Oil Edges Higher as US Crude Draw offsets OPEC+ Hike -Breaking
By Barani Krishnan
Investing.com — Oil prices edged up Wednesday as a result of a decrease in crude stockpiles reported by the U.S. government, which was offset by an OPEC+ production rise.
The benchmark price for U.S. crude oil settled at $88.32 per bar, up 0.1% or 12 cents.
The London-traded oil benchmark rose 0.3% to $89.42, a rise of 26 cents.
Oil markets entered the week on a 6-week rally, fueled by geopolitical concerns over the Russia-Ukraine conflict, and the of oil producers alliance OPEC+ — which never fails to provide its own drama to keep crude prices on the boil.
OPEC+ approved an additional 400,000 barrels of production per day at Wednesday’s February meeting. Production will start in March.
The global oil producers’ alliance had been increasing production by 400,000 bpd increments for months now after slashing as much as 10 million bpd in 2020, at the height of demand destruction caused by the coronavirus pandemic.
Initially, oil prices were affected by the OPEC+ hikes. They have not been having much effect lately, despite evidence suggesting that the members of the alliance weren’t able to increase output enough due to production limitations at oilfields which were under-invested in during the pandemic.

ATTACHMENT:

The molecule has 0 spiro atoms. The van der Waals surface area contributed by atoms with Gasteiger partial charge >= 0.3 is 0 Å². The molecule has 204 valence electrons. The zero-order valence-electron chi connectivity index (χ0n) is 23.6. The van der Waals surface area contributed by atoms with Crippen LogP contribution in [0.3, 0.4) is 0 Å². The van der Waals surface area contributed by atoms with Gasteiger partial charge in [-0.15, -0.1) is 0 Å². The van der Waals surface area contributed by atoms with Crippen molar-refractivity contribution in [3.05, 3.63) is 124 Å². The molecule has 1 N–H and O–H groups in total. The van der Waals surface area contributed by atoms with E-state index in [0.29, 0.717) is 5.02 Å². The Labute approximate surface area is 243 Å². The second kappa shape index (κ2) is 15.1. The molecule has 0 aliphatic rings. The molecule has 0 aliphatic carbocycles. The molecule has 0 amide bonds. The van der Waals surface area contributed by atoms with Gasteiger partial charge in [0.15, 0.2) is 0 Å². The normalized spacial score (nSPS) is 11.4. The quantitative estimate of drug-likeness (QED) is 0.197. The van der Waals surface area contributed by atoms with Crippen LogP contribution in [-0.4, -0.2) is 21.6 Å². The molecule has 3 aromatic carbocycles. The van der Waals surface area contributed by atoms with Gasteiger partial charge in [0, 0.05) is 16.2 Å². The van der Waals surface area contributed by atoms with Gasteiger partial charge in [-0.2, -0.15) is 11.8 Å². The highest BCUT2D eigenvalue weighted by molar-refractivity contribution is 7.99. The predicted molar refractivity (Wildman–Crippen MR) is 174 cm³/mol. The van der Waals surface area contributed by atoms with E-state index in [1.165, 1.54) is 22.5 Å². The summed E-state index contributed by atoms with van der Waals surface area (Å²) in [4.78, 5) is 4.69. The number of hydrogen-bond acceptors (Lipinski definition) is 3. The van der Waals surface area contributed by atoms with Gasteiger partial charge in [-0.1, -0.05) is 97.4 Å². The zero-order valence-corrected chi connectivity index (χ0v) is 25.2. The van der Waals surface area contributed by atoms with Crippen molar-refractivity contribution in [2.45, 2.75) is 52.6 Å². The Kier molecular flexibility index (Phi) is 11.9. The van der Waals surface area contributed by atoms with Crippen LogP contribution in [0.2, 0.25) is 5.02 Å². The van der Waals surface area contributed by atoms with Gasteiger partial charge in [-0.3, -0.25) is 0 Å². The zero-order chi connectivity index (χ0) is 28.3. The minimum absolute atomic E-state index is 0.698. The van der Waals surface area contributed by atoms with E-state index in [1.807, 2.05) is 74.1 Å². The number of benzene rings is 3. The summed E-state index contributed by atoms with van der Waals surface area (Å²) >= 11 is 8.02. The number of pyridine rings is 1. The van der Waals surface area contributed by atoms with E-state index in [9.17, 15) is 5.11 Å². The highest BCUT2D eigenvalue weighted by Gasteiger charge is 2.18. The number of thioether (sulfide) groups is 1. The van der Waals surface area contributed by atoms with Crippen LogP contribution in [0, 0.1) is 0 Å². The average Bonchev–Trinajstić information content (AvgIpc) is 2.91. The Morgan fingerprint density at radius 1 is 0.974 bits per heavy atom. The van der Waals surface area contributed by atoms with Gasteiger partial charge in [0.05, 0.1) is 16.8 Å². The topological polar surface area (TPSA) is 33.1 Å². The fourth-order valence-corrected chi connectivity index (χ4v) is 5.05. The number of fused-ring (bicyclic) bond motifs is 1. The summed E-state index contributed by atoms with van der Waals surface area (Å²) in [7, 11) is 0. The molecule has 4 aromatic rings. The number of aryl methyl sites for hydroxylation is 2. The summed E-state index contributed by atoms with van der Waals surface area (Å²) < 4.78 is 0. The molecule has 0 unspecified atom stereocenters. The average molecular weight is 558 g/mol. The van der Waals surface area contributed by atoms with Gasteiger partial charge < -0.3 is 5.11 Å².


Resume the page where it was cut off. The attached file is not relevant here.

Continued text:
Wednesday’s OPEC+ announcement was further diluted by the from the U.S. Energy Information Administration, or EIA. That showed that the crude build fell by 1.046 million barrels over the week ending Jan. 28. Investing.com tracked industry analysts and predicted a crude oil build of 1.525 millions barrels.
Aside from the national crude stockpile, raw oil stored at the Cushing, Oklahoma delivery point for WTI — a closely-watched industry matrix — also fell last week by 1.2 million barrels, adding to concerns that the storage hub might be getting squeezed on supplies, some traders said.
The EIA report revealed that the EIA reported that there was an increase of 2.119 million barrels in oil last week, which is higher than what had been expected. Gasoline, known as petrol outside of the United States, is America’s premier fuel product.
Over the last month, gasoline inventories have risen as refiners appear to be optimizing fuel processing in advance of March’s scheduled maintenance. Americans tend to drive less when temperatures rise in January due to the increased winter temperature.
The EIA report revealed that the EIA reported that the draw for heating oil and diesel fell to 2.411million barrels. This was against what had been expected. The distillates can also be refined to make diesel, for buses, trains, and ships, or fuel for planes.
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